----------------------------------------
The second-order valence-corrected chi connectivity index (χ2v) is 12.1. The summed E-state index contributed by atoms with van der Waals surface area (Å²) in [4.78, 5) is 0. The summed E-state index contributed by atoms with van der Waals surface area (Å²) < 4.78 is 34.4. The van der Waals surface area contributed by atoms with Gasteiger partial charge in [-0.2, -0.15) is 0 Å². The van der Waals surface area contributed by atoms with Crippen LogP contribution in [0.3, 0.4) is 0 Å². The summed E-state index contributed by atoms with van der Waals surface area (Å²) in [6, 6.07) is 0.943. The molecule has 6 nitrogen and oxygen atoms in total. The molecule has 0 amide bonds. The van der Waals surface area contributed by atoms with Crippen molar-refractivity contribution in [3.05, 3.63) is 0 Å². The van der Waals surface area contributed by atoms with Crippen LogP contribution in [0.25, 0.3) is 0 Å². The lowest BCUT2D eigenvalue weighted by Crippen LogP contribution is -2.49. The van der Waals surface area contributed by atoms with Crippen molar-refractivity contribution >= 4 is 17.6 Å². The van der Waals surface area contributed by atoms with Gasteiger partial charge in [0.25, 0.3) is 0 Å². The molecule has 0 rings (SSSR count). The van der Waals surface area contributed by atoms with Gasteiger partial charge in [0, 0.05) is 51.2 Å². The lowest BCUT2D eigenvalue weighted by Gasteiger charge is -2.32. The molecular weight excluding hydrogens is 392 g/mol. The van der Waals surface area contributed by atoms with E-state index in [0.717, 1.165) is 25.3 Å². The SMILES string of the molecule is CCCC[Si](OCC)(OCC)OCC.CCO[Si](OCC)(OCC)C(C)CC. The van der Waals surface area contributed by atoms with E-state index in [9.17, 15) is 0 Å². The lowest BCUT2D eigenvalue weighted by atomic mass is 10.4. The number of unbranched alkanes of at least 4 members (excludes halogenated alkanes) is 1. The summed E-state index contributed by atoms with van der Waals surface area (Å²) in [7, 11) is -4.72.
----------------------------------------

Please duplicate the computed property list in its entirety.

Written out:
The second-order valence-corrected chi connectivity index (χ2v) is 12.1. The summed E-state index contributed by atoms with van der Waals surface area (Å²) in [4.78, 5) is 0. The summed E-state index contributed by atoms with van der Waals surface area (Å²) < 4.78 is 34.4. The van der Waals surface area contributed by atoms with Gasteiger partial charge in [-0.2, -0.15) is 0 Å². The van der Waals surface area contributed by atoms with Crippen LogP contribution in [0.3, 0.4) is 0 Å². The summed E-state index contributed by atoms with van der Waals surface area (Å²) in [6, 6.07) is 0.943. The molecule has 6 nitrogen and oxygen atoms in total. The molecule has 0 amide bonds. The van der Waals surface area contributed by atoms with Crippen molar-refractivity contribution in [3.05, 3.63) is 0 Å². The van der Waals surface area contributed by atoms with Crippen LogP contribution in [0.25, 0.3) is 0 Å². The lowest BCUT2D eigenvalue weighted by Crippen LogP contribution is -2.49. The van der Waals surface area contributed by atoms with Crippen molar-refractivity contribution >= 4 is 17.6 Å². The van der Waals surface area contributed by atoms with Gasteiger partial charge in [0.25, 0.3) is 0 Å². The molecule has 0 rings (SSSR count). The van der Waals surface area contributed by atoms with Gasteiger partial charge in [0, 0.05) is 51.2 Å². The lowest BCUT2D eigenvalue weighted by Gasteiger charge is -2.32. The molecular weight excluding hydrogens is 392 g/mol. The van der Waals surface area contributed by atoms with E-state index in [0.717, 1.165) is 25.3 Å². The SMILES string of the molecule is CCCC[Si](OCC)(OCC)OCC.CCO[Si](OCC)(OCC)C(C)CC. The van der Waals surface area contributed by atoms with E-state index in [9.17, 15) is 0 Å². The lowest BCUT2D eigenvalue weighted by atomic mass is 10.4. The number of unbranched alkanes of at least 4 members (excludes halogenated alkanes) is 1. The summed E-state index contributed by atoms with van der Waals surface area (Å²) in [7, 11) is -4.72.